E-commerce players Naspers and Prosus, which hold a 26% stake in Tencent, saw their shares slide after China’s tech giant posted a smaller-than-expected 11% rise in second-quarter revenue yesterday.
By 12.30pm, shares in Naspers slid 3.41% to R3 249.16, while Prosus’s shares fell 3.59% to R1 314.40
Tencent posted weaker revenue as the country’s sputtering economic recovery weighed on the social media and gaming giant’s recovery from last year’s record downturn.
The world’s largest video game company and operator of the WeChat messaging platform said revenue reached 149.20 billion yuan (R390 billion) for the three months ended June 30. That compared with the 151.73 billion yuan average of 21 analyst estimates compiled by Refinitiv.
Revenue growth was little changed from a 10.7% rise in the first quarter. Tencent posted a 1% revenue drop in the same period last year, when it reported its first-ever sales decline, hit by Beijing’s bruising regulatory crackdown on its sprawling tech sector.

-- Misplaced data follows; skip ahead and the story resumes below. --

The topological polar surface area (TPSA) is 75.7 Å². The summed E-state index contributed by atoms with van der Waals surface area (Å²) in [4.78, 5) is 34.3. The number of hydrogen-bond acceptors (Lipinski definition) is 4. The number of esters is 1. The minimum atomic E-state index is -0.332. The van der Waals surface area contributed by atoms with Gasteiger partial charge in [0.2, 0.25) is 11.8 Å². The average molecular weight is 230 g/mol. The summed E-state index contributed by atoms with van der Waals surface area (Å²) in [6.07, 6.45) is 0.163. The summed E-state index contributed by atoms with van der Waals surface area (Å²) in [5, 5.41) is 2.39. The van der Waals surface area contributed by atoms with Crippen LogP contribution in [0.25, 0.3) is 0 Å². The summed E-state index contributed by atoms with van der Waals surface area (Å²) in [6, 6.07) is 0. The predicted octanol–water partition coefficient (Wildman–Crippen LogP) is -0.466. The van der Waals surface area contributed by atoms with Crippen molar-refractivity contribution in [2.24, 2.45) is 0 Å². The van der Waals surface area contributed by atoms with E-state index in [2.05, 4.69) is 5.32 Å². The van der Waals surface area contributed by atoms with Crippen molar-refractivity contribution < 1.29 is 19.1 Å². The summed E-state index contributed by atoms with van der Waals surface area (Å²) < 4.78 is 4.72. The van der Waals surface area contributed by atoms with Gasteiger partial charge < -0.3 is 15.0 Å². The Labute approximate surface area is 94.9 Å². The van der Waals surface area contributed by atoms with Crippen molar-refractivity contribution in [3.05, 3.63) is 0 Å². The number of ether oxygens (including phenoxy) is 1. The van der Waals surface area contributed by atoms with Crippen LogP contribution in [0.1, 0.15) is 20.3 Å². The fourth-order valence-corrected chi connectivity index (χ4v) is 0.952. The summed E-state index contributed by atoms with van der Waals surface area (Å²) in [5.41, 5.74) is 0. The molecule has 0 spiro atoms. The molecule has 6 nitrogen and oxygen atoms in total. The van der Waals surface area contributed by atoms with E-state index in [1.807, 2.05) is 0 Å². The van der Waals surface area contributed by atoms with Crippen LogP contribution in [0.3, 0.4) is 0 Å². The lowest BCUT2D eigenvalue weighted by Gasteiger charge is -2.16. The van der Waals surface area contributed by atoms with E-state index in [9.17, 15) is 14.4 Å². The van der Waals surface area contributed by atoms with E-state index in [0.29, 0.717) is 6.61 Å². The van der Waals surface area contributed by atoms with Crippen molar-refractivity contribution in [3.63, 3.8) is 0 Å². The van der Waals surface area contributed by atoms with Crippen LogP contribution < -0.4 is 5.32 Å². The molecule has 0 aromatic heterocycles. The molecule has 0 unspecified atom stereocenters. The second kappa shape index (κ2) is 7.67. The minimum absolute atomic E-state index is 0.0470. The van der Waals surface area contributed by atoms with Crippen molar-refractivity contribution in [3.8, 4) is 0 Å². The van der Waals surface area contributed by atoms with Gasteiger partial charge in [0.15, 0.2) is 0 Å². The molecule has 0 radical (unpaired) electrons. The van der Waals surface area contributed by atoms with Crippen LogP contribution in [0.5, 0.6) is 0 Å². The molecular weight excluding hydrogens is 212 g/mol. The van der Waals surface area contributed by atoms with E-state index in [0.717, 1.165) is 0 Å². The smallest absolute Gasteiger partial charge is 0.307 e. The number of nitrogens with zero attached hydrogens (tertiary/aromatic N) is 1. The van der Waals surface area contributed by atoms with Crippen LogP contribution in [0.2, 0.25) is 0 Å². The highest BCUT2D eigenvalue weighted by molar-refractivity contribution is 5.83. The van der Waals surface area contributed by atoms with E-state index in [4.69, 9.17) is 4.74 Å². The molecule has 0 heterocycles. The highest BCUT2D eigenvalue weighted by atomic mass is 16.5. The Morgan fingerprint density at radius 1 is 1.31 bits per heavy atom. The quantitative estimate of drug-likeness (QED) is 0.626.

Regulatory concern has eased this year for China’s tech giants, including Tencent, with Chinese authorities keen to boost private sector confidence. But the world’s second-largest economy failed to surge after it lifted Covid-19 restrictions late last year.
Net profit rose 41% to 26.17 billion yuan as compared to the same period last year. But it fell under the 33.41 billion yuan average analyst estimate.
Tencent’s core gaming business experienced weaker-than-expected growth in the second quarter. Domestic gaming revenue stayed mostly flat at 31.8 billion yuan, while international gaming revenue rose 12% to 12.7 billion yuan, excluding the impact of currency movements.
Shawn Yang, an analyst at Blue Lotus Capital Advisors, said while Tencent’s old hits had delivered sub-par revenues due to lack of content, its new games were facing fierce competition from rival publishers such as NetEase and miHoYo.
BR REPORTER, REUTERS